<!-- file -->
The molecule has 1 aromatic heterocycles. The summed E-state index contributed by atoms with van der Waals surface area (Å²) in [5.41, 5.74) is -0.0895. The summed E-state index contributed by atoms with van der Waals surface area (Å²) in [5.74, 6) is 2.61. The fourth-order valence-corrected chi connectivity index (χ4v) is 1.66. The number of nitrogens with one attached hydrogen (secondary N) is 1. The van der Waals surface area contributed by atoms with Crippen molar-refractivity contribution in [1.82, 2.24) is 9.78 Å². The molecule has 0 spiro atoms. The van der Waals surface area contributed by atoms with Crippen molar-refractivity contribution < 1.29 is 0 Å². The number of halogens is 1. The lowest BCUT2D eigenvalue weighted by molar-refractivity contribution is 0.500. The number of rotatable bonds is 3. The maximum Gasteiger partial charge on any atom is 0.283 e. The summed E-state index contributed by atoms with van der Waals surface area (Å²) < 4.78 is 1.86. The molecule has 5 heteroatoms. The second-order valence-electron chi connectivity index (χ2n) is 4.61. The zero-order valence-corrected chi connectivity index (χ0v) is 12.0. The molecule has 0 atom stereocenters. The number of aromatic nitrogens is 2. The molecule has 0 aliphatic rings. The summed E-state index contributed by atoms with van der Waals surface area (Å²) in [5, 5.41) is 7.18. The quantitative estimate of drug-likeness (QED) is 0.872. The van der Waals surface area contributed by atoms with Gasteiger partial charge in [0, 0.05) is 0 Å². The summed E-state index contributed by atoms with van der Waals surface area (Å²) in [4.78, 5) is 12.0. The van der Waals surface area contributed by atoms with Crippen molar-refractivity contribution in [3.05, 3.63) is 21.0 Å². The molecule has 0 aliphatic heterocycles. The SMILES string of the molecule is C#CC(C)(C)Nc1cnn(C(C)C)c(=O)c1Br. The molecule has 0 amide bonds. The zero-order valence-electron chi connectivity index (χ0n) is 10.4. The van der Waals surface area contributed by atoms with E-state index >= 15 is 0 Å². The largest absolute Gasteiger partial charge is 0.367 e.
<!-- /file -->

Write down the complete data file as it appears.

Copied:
The molecule has 1 aromatic heterocycles. The summed E-state index contributed by atoms with van der Waals surface area (Å²) in [5.41, 5.74) is -0.0895. The summed E-state index contributed by atoms with van der Waals surface area (Å²) in [5.74, 6) is 2.61. The fourth-order valence-corrected chi connectivity index (χ4v) is 1.66. The number of nitrogens with one attached hydrogen (secondary N) is 1. The van der Waals surface area contributed by atoms with Crippen molar-refractivity contribution in [1.82, 2.24) is 9.78 Å². The molecule has 0 spiro atoms. The van der Waals surface area contributed by atoms with Crippen molar-refractivity contribution < 1.29 is 0 Å². The number of halogens is 1. The lowest BCUT2D eigenvalue weighted by molar-refractivity contribution is 0.500. The number of rotatable bonds is 3. The maximum Gasteiger partial charge on any atom is 0.283 e. The summed E-state index contributed by atoms with van der Waals surface area (Å²) < 4.78 is 1.86. The molecule has 5 heteroatoms. The second-order valence-electron chi connectivity index (χ2n) is 4.61. The zero-order valence-corrected chi connectivity index (χ0v) is 12.0. The molecule has 0 atom stereocenters. The number of aromatic nitrogens is 2. The molecule has 0 aliphatic rings. The summed E-state index contributed by atoms with van der Waals surface area (Å²) in [5, 5.41) is 7.18. The quantitative estimate of drug-likeness (QED) is 0.872. The van der Waals surface area contributed by atoms with Gasteiger partial charge in [0, 0.05) is 0 Å². The summed E-state index contributed by atoms with van der Waals surface area (Å²) in [4.78, 5) is 12.0. The van der Waals surface area contributed by atoms with Crippen molar-refractivity contribution in [3.05, 3.63) is 21.0 Å². The molecule has 0 aliphatic heterocycles. The SMILES string of the molecule is C#CC(C)(C)Nc1cnn(C(C)C)c(=O)c1Br. The molecule has 0 amide bonds. The zero-order valence-electron chi connectivity index (χ0n) is 10.4. The van der Waals surface area contributed by atoms with E-state index >= 15 is 0 Å². The largest absolute Gasteiger partial charge is 0.367 e.